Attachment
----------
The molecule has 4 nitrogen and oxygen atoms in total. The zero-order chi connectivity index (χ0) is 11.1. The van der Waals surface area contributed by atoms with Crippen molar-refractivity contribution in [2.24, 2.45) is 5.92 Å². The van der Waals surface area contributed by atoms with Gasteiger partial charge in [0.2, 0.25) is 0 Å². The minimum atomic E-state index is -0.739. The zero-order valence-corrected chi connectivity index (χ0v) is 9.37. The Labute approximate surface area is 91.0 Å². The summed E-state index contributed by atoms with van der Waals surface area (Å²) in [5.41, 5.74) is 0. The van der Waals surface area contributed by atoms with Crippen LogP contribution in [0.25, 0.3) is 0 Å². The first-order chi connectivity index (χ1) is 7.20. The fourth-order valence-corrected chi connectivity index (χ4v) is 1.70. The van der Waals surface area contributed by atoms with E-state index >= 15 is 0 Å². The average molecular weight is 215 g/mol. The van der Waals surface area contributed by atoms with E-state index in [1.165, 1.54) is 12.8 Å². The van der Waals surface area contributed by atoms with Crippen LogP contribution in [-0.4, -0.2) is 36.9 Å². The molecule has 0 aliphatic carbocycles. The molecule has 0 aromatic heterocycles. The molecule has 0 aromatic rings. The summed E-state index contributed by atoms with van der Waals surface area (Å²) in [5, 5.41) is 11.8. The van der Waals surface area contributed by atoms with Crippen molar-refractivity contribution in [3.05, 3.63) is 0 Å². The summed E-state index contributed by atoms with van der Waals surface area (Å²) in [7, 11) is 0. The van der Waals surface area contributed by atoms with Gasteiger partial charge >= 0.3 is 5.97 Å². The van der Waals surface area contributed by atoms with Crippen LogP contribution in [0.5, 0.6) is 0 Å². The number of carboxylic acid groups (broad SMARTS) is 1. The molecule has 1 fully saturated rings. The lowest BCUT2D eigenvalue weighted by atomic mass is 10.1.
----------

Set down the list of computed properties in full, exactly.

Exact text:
The molecule has 4 nitrogen and oxygen atoms in total. The zero-order chi connectivity index (χ0) is 11.1. The van der Waals surface area contributed by atoms with Crippen molar-refractivity contribution in [2.24, 2.45) is 5.92 Å². The van der Waals surface area contributed by atoms with Gasteiger partial charge in [0.2, 0.25) is 0 Å². The minimum atomic E-state index is -0.739. The zero-order valence-corrected chi connectivity index (χ0v) is 9.37. The Labute approximate surface area is 91.0 Å². The summed E-state index contributed by atoms with van der Waals surface area (Å²) in [5.41, 5.74) is 0. The van der Waals surface area contributed by atoms with Crippen LogP contribution in [0.25, 0.3) is 0 Å². The first-order chi connectivity index (χ1) is 7.20. The fourth-order valence-corrected chi connectivity index (χ4v) is 1.70. The van der Waals surface area contributed by atoms with E-state index >= 15 is 0 Å². The average molecular weight is 215 g/mol. The van der Waals surface area contributed by atoms with E-state index in [1.165, 1.54) is 12.8 Å². The van der Waals surface area contributed by atoms with Crippen LogP contribution in [-0.4, -0.2) is 36.9 Å². The molecule has 0 aliphatic carbocycles. The molecule has 0 aromatic heterocycles. The molecule has 0 aromatic rings. The summed E-state index contributed by atoms with van der Waals surface area (Å²) in [5, 5.41) is 11.8. The van der Waals surface area contributed by atoms with Crippen molar-refractivity contribution in [3.05, 3.63) is 0 Å². The summed E-state index contributed by atoms with van der Waals surface area (Å²) in [7, 11) is 0. The van der Waals surface area contributed by atoms with Gasteiger partial charge >= 0.3 is 5.97 Å². The van der Waals surface area contributed by atoms with Crippen LogP contribution in [0.5, 0.6) is 0 Å². The number of carboxylic acid groups (broad SMARTS) is 1. The molecule has 1 fully saturated rings. The lowest BCUT2D eigenvalue weighted by atomic mass is 10.1.